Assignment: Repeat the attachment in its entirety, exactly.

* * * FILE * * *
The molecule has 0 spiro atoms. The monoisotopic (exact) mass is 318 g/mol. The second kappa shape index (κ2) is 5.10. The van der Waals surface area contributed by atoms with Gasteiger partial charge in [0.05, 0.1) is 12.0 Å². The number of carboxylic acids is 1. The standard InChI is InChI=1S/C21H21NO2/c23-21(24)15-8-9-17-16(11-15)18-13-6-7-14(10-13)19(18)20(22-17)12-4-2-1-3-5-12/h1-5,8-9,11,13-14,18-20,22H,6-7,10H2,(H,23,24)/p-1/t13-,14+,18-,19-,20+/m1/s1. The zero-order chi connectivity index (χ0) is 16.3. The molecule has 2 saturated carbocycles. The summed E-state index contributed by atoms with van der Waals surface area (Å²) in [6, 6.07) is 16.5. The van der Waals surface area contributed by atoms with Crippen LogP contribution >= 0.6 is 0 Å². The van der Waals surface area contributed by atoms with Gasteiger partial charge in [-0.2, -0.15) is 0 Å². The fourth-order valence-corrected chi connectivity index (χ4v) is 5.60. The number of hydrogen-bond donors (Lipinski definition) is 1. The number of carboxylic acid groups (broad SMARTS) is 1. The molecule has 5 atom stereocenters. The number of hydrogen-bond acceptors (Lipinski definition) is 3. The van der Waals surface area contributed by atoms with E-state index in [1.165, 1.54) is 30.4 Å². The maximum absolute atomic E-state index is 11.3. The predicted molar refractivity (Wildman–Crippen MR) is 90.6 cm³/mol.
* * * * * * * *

The molecule has 0 spiro atoms. The monoisotopic (exact) mass is 318 g/mol. The second kappa shape index (κ2) is 5.10. The van der Waals surface area contributed by atoms with Gasteiger partial charge in [0.05, 0.1) is 12.0 Å². The number of carboxylic acids is 1. The standard InChI is InChI=1S/C21H21NO2/c23-21(24)15-8-9-17-16(11-15)18-13-6-7-14(10-13)19(18)20(22-17)12-4-2-1-3-5-12/h1-5,8-9,11,13-14,18-20,22H,6-7,10H2,(H,23,24)/p-1/t13-,14+,18-,19-,20+/m1/s1. The zero-order chi connectivity index (χ0) is 16.3. The molecule has 2 saturated carbocycles. The summed E-state index contributed by atoms with van der Waals surface area (Å²) in [6, 6.07) is 16.5. The van der Waals surface area contributed by atoms with Crippen LogP contribution >= 0.6 is 0 Å². The van der Waals surface area contributed by atoms with Gasteiger partial charge in [-0.2, -0.15) is 0 Å². The fourth-order valence-corrected chi connectivity index (χ4v) is 5.60. The number of hydrogen-bond donors (Lipinski definition) is 1. The number of carboxylic acid groups (broad SMARTS) is 1. The molecule has 5 atom stereocenters. The number of hydrogen-bond acceptors (Lipinski definition) is 3. The van der Waals surface area contributed by atoms with E-state index in [1.165, 1.54) is 30.4 Å². The maximum absolute atomic E-state index is 11.3. The predicted molar refractivity (Wildman–Crippen MR) is 90.6 cm³/mol.